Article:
How does pain become chronic pain?

May 23rd, 2019 | by Jake Cooke | Posted in Pain

If you’ve ever hit your thumb with a hammer you’ll know just how hypersensitive it can feel over the next few days. The term for that pain is ‘hyperalgesia’. It occurs in all injured or inflammed tissue, meaning it can occur with a muscle strain, a joint sprain or with trauma. Even if you have a high pain threshold you might start to complain about the lightest touch.

What is hyperalgesia?

Hyperalgesia is the heightened sensitivity to pain. We can divide it further into primary and secondary hyperalgesia. Primary occurs to all injured or inflammed tissue. However, secondary can occur in perfectly healthy tissue. It occurs due to central sensitisation, a change in the way your nervous system processes pain. With central sensitisation there is an increase in pain promotion and a decrease in pain inhibition. This is an important part of chronic pain.

Even tissue far from the site of injury can become hypersensitive. For example, if you’re suffering from chronic right shoulder pain you might develop hyperalgesia in your right hand and right leg.

If this heightened sensitivity continues it may develop into widespread pain. This is thought to be one of the mechanisms in fibromyalgia. It is also extremely common in neck pain and back pain. Most patients who have experienced a whiplash or disc herniation experience primary and secondary hyperalgesia.

Patients with chronic low back pain with pain that travels into their legs often say to me “if you could just massage my painful leg I think my back pain would go”, in reality it’s actually the other way around. It’s a conversation chiropractors have everyday.

Can chronic pain improve?

The good news is that if the primary source of pain is removed, then pain can return to normal incredibly quickly. One study found that only 60 minutes after a nerve block, patients suffering from chronic whiplash associated disorder showed significant improvements in both primary and secondary hyperalgesia. Meaning that not only did their neck pain improve, but they could tolerate pain much better in the arms and legs.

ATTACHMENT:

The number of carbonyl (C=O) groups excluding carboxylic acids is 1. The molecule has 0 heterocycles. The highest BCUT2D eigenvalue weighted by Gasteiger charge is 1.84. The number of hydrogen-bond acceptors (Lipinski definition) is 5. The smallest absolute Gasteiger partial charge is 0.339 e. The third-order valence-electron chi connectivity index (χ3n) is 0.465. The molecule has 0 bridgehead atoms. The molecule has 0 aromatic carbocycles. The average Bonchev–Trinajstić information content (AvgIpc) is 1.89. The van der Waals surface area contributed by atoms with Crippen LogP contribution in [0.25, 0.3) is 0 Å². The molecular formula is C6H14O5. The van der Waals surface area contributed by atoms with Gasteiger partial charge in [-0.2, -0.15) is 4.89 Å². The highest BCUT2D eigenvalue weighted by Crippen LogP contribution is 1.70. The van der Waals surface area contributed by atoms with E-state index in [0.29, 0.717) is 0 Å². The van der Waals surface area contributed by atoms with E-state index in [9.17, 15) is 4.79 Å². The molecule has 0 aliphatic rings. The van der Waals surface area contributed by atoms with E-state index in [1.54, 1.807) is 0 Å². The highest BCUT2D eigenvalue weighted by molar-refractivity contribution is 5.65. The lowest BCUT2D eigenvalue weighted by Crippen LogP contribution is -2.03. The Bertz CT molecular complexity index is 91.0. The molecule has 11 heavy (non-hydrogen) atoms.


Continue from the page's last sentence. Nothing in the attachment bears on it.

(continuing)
The key is to find the source.

Chiropractors don’t use injections or medication. Instead we use a combination of therapies aimed at improving mobility and the control of movement, balance, posture and pain. These techniques help the nervous system to reset, reducing pain and improving movement.

At our chiropractic clinic in Woking we’re focused on chronic pain. With most patients consulting us for chronic back pain, neck pain, shoulder pain or headaches. Whatever the cause, the story of pain sensitisation is usually the same. An initial injury, followed by pain that progressively increased in intensity, frequency and started to spread. I’m pleased to say that we are very effective in stopping and reversing that story.

References:

Staud, R., Weyl, E. E., Price, D. D., & Robinson, M. E. (2012). Mechanical and heat hyperalgesia highly predict clinical pain intensity in patients with chronic musculoskeletal pain syndromes. The journal of pain : official journal of the American Pain Society, 13(8), 725–735. doi:10.1016/j.jpain.

Schneider GM, Smith AD, Hooper A, Stratford P, Schneider KJ, Westaway MD, Frizzell B, Olson L. Minimizing the source of nociception and its concurrent effect on sensory hypersensitivity: an exploratory study in chronic whiplash patients. BMC Musculoskelet Disord. 2010 Feb 9;11:29. doi: 10.1186/1471-2474-11-29.

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